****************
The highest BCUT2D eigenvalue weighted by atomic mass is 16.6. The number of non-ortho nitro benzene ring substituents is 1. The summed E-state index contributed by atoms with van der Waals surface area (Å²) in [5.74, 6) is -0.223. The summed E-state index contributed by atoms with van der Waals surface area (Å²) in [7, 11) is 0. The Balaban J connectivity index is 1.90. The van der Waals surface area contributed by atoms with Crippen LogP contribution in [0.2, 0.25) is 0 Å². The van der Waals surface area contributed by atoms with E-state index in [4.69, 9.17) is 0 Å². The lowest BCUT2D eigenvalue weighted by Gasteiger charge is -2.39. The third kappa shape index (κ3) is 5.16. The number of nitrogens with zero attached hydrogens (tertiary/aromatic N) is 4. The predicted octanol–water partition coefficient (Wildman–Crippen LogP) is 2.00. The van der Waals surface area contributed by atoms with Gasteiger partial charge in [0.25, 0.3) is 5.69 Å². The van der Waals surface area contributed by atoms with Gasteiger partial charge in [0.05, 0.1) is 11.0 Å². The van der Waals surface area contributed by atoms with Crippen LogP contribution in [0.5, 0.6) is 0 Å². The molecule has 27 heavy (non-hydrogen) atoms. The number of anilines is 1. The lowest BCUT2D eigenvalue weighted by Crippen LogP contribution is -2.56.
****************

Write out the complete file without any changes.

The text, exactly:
The highest BCUT2D eigenvalue weighted by atomic mass is 16.6. The number of non-ortho nitro benzene ring substituents is 1. The summed E-state index contributed by atoms with van der Waals surface area (Å²) in [5.74, 6) is -0.223. The summed E-state index contributed by atoms with van der Waals surface area (Å²) in [7, 11) is 0. The Balaban J connectivity index is 1.90. The van der Waals surface area contributed by atoms with Crippen LogP contribution in [0.2, 0.25) is 0 Å². The van der Waals surface area contributed by atoms with E-state index in [4.69, 9.17) is 0 Å². The lowest BCUT2D eigenvalue weighted by Gasteiger charge is -2.39. The third kappa shape index (κ3) is 5.16. The number of nitrogens with zero attached hydrogens (tertiary/aromatic N) is 4. The predicted octanol–water partition coefficient (Wildman–Crippen LogP) is 2.00. The van der Waals surface area contributed by atoms with Gasteiger partial charge in [0.25, 0.3) is 5.69 Å². The van der Waals surface area contributed by atoms with Gasteiger partial charge in [0.05, 0.1) is 11.0 Å². The van der Waals surface area contributed by atoms with Crippen LogP contribution in [0.5, 0.6) is 0 Å². The molecule has 27 heavy (non-hydrogen) atoms. The number of anilines is 1. The lowest BCUT2D eigenvalue weighted by Crippen LogP contribution is -2.56.